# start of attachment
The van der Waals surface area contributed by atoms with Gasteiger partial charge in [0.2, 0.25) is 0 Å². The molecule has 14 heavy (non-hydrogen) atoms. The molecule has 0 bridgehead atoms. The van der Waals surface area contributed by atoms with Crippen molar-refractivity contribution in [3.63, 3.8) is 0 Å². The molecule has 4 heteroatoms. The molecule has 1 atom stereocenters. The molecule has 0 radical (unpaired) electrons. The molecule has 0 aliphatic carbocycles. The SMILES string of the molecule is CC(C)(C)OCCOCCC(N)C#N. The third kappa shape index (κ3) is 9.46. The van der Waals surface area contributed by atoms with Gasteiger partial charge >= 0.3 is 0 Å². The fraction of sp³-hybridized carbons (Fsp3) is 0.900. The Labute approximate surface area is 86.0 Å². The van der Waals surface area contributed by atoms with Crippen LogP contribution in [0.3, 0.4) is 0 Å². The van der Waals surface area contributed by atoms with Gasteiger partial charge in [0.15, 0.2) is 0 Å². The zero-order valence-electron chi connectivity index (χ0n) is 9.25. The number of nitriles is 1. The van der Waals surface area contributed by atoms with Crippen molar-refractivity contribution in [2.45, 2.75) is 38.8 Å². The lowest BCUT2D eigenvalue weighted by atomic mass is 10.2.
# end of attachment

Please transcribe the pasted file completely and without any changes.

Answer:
The van der Waals surface area contributed by atoms with Gasteiger partial charge in [0.2, 0.25) is 0 Å². The molecule has 14 heavy (non-hydrogen) atoms. The molecule has 0 bridgehead atoms. The van der Waals surface area contributed by atoms with Crippen molar-refractivity contribution in [3.63, 3.8) is 0 Å². The molecule has 4 heteroatoms. The molecule has 1 atom stereocenters. The molecule has 0 radical (unpaired) electrons. The molecule has 0 aliphatic carbocycles. The SMILES string of the molecule is CC(C)(C)OCCOCCC(N)C#N. The third kappa shape index (κ3) is 9.46. The van der Waals surface area contributed by atoms with Gasteiger partial charge >= 0.3 is 0 Å². The fraction of sp³-hybridized carbons (Fsp3) is 0.900. The Labute approximate surface area is 86.0 Å². The van der Waals surface area contributed by atoms with Crippen LogP contribution in [0.3, 0.4) is 0 Å². The van der Waals surface area contributed by atoms with Gasteiger partial charge in [0.15, 0.2) is 0 Å². The zero-order valence-electron chi connectivity index (χ0n) is 9.25. The number of nitriles is 1. The van der Waals surface area contributed by atoms with Crippen molar-refractivity contribution in [2.45, 2.75) is 38.8 Å². The lowest BCUT2D eigenvalue weighted by atomic mass is 10.2.